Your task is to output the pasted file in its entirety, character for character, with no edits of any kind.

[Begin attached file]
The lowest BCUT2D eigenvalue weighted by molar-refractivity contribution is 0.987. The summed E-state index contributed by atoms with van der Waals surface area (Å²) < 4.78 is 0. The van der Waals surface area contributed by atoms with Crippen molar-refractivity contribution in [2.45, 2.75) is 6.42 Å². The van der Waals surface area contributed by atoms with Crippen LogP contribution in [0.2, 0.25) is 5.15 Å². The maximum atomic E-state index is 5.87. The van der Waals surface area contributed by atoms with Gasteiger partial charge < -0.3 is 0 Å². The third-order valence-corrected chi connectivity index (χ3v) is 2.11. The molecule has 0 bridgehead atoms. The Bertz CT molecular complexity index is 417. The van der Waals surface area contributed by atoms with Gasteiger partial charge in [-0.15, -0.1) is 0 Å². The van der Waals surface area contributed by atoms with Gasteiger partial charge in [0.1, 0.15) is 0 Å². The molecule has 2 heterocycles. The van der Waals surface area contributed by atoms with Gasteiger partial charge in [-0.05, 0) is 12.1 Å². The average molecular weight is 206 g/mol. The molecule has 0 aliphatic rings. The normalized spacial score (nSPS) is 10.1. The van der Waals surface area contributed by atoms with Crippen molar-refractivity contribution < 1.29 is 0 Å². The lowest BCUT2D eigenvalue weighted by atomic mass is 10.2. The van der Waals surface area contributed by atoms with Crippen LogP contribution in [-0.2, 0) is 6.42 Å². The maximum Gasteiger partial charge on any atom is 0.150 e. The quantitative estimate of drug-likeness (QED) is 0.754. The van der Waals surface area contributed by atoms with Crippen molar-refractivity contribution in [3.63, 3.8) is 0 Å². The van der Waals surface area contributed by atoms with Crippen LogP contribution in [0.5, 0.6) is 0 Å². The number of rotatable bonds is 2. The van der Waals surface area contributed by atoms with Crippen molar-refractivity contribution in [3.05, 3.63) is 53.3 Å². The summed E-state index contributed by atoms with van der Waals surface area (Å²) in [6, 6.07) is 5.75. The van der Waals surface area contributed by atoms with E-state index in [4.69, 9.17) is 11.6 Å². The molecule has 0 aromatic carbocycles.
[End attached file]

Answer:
The lowest BCUT2D eigenvalue weighted by molar-refractivity contribution is 0.987. The summed E-state index contributed by atoms with van der Waals surface area (Å²) < 4.78 is 0. The van der Waals surface area contributed by atoms with Crippen molar-refractivity contribution in [2.45, 2.75) is 6.42 Å². The van der Waals surface area contributed by atoms with Crippen LogP contribution in [0.2, 0.25) is 5.15 Å². The maximum atomic E-state index is 5.87. The van der Waals surface area contributed by atoms with Gasteiger partial charge < -0.3 is 0 Å². The third-order valence-corrected chi connectivity index (χ3v) is 2.11. The molecule has 0 bridgehead atoms. The Bertz CT molecular complexity index is 417. The van der Waals surface area contributed by atoms with Gasteiger partial charge in [-0.15, -0.1) is 0 Å². The van der Waals surface area contributed by atoms with Gasteiger partial charge in [0.1, 0.15) is 0 Å². The molecule has 2 heterocycles. The van der Waals surface area contributed by atoms with Gasteiger partial charge in [-0.05, 0) is 12.1 Å². The average molecular weight is 206 g/mol. The molecule has 0 aliphatic rings. The normalized spacial score (nSPS) is 10.1. The van der Waals surface area contributed by atoms with Crippen molar-refractivity contribution < 1.29 is 0 Å². The lowest BCUT2D eigenvalue weighted by atomic mass is 10.2. The van der Waals surface area contributed by atoms with Crippen LogP contribution in [-0.2, 0) is 6.42 Å². The maximum Gasteiger partial charge on any atom is 0.150 e. The quantitative estimate of drug-likeness (QED) is 0.754. The van der Waals surface area contributed by atoms with Crippen molar-refractivity contribution in [3.63, 3.8) is 0 Å². The van der Waals surface area contributed by atoms with Crippen LogP contribution in [0.5, 0.6) is 0 Å². The number of rotatable bonds is 2. The van der Waals surface area contributed by atoms with Crippen molar-refractivity contribution in [3.05, 3.63) is 53.3 Å². The summed E-state index contributed by atoms with van der Waals surface area (Å²) in [6, 6.07) is 5.75. The van der Waals surface area contributed by atoms with E-state index in [4.69, 9.17) is 11.6 Å². The molecule has 0 aromatic carbocycles.